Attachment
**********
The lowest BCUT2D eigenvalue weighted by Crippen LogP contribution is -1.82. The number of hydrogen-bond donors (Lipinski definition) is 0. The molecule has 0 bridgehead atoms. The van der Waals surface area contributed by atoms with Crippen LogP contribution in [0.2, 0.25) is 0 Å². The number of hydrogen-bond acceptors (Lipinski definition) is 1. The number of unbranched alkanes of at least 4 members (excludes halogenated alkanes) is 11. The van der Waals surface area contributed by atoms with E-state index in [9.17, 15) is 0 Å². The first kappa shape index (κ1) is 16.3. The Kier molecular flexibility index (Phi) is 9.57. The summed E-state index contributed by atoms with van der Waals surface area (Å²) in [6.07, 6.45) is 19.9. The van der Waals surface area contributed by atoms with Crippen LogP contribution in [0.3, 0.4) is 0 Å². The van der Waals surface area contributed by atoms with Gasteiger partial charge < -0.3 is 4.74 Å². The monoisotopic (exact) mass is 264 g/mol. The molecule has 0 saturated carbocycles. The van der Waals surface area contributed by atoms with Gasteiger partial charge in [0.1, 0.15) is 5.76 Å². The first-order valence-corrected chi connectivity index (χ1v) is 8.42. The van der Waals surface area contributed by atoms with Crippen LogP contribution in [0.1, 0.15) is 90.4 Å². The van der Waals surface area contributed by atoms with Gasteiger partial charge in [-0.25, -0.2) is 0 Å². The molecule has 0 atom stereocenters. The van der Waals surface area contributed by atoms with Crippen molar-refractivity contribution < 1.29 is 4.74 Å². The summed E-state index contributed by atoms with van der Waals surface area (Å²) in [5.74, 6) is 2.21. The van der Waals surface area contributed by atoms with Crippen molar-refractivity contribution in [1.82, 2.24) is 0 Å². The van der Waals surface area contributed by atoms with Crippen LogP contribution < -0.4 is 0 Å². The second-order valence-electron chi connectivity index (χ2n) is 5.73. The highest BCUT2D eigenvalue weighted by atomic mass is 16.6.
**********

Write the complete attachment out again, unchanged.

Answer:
The lowest BCUT2D eigenvalue weighted by Crippen LogP contribution is -1.82. The number of hydrogen-bond donors (Lipinski definition) is 0. The molecule has 0 bridgehead atoms. The van der Waals surface area contributed by atoms with Crippen LogP contribution in [0.2, 0.25) is 0 Å². The number of hydrogen-bond acceptors (Lipinski definition) is 1. The number of unbranched alkanes of at least 4 members (excludes halogenated alkanes) is 11. The van der Waals surface area contributed by atoms with E-state index in [9.17, 15) is 0 Å². The first kappa shape index (κ1) is 16.3. The Kier molecular flexibility index (Phi) is 9.57. The summed E-state index contributed by atoms with van der Waals surface area (Å²) in [6.07, 6.45) is 19.9. The van der Waals surface area contributed by atoms with Crippen LogP contribution in [0.3, 0.4) is 0 Å². The van der Waals surface area contributed by atoms with Gasteiger partial charge < -0.3 is 4.74 Å². The monoisotopic (exact) mass is 264 g/mol. The molecule has 0 saturated carbocycles. The van der Waals surface area contributed by atoms with Gasteiger partial charge in [0.1, 0.15) is 5.76 Å². The first-order valence-corrected chi connectivity index (χ1v) is 8.42. The van der Waals surface area contributed by atoms with Crippen LogP contribution in [0.1, 0.15) is 90.4 Å². The van der Waals surface area contributed by atoms with Gasteiger partial charge in [-0.25, -0.2) is 0 Å². The molecule has 0 atom stereocenters. The van der Waals surface area contributed by atoms with Crippen molar-refractivity contribution < 1.29 is 4.74 Å². The summed E-state index contributed by atoms with van der Waals surface area (Å²) in [5.74, 6) is 2.21. The van der Waals surface area contributed by atoms with Crippen molar-refractivity contribution in [1.82, 2.24) is 0 Å². The van der Waals surface area contributed by atoms with Crippen LogP contribution < -0.4 is 0 Å². The second-order valence-electron chi connectivity index (χ2n) is 5.73. The highest BCUT2D eigenvalue weighted by atomic mass is 16.6.